by Neil Gleghorn, CEO and Founder, Kallik
Benjamin Franklin once said that the only things you can be absolutely certain of in life are death and taxes. Can I qualify that a little bit and say, ‘and regulation!’ – especially if you work in any kind of global business that deals with consumers.
This is particularly the case, of course, with the cosmetics industry, quite rightly one of best-policed of all sectors, given the fact that it deals with people on such a personal basis. But here’s the thing: while you may pride yourself on how up to date you are, can you hand on heart say you are up to speed with all the recent legislative changes that night impact your business?
Whatever else you are working, on your biggest priority right now is almost certainly the major new EU Regulation (number 1223/2009) that came into force in July 2013. Covering the management and transparency of cosmetics product information, this has big implications for any brand marketing its products in Europe – as it affects how manufacturing and promotional activities are managed and monitored, as well as how information is reported. And although penalties for non-compliance have still to be clarified, there are certain to be implications for any brand that does not get its house in order fairly sharply. (A summary of the new legislation can be found on the Europa web site at http://europa.eu/legislation_summaries/consumers/product_labelling_and_packaging/co0013_en.htm)
The ultimate aim is to keep customers safer by allowing easy traceability of individual products and their ingredients, the processes involved in making them and getting them to market, the way they are presented to customers and the quality, consistency and depth of information that is provided to the consumers who buy and use the products. Rule 1223/2009 has also been designed to streamline registration processes so that they are less burdensome administratively, for the various authorities and, in time, for cosmetics companies themselves. This in turn, claims the Commission, will further aid traceability, making it easier to look up the status of particular products, and quickly determine where they came from and who is responsible for them.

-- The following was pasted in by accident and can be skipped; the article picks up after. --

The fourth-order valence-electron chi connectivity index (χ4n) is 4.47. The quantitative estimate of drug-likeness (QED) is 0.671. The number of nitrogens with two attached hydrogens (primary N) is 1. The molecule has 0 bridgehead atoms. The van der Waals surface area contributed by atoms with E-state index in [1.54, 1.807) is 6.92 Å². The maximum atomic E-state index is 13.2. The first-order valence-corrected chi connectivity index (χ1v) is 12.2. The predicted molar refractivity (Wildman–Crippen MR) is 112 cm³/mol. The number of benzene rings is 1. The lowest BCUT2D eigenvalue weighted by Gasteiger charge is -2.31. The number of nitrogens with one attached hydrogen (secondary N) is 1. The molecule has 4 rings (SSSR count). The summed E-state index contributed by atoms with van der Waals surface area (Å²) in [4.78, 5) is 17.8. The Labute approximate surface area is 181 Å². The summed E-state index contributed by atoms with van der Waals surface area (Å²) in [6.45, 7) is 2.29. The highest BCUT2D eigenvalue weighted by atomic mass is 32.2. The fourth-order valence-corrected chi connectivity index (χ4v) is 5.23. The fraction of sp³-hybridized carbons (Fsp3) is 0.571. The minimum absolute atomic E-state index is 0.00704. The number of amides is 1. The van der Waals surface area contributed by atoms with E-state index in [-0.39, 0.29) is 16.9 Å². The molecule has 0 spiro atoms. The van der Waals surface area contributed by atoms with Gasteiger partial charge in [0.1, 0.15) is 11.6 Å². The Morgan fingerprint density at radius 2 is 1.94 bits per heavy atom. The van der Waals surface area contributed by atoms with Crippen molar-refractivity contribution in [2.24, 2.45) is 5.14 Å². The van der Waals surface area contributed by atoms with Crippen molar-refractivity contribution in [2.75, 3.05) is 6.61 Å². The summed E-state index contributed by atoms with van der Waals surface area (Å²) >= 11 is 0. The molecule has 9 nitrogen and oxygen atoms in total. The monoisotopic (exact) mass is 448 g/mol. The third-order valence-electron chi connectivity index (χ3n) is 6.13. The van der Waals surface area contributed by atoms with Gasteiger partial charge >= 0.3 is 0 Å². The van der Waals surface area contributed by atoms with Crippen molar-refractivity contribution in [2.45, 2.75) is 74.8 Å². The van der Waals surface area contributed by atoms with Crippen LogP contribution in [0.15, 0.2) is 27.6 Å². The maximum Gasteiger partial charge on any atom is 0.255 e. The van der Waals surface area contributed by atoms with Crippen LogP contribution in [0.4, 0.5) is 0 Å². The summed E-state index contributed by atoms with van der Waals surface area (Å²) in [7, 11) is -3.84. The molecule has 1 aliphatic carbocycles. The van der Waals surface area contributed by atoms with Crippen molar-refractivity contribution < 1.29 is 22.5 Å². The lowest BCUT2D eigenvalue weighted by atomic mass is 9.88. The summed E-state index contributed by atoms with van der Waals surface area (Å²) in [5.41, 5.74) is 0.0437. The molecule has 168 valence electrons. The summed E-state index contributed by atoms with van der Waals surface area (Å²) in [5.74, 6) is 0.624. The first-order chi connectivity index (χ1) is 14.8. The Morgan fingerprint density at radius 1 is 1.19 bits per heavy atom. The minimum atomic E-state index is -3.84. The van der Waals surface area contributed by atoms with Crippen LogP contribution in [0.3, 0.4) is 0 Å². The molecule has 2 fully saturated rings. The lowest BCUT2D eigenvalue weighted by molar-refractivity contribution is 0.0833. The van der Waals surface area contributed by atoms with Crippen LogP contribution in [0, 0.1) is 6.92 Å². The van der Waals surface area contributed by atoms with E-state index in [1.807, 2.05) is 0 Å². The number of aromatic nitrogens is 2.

Although the vast majority of cosmetics organisations doing business in Europe will be well aware of the new requirements, the reality is that few have so far achieved compliance. Aligning yourself with the regulation is likely to be a substantial task, affecting the way you capture and manage data right across the product lifecycle – for every product you have on the market today, as well as those you plan to launch in future.
An immediate practical implication you may not have thought through yet, for example: all cosmetics companies must now nominate a single responsible person, based in the EU, whose remit is to ensure the compliance of each product with the rules set out in Regulation No 1223/2009.
This is a huge responsibility, covering as it does manufacturing, testing on animals, consumer safety and customer communications. The role also includes ‘Cosmetovigilance’ – the continuous monitoring and recording (or post-marketing surveillance) of all undesirable effects in a health context that could be due to the use of cosmetic products. The single responsible person is furthermore duty-bound to maintain a ‘product information file’ readily accessible to the public authorities, and in a format they can understand. To ensure product traceability, the nominated person therefore must identify the distributors of each product – information which must be kept for a period of three years following the date on which the batch of the cosmetic product was made available to the distributor. Equivalent information must also be recorded for all other touch-points across the supply chain.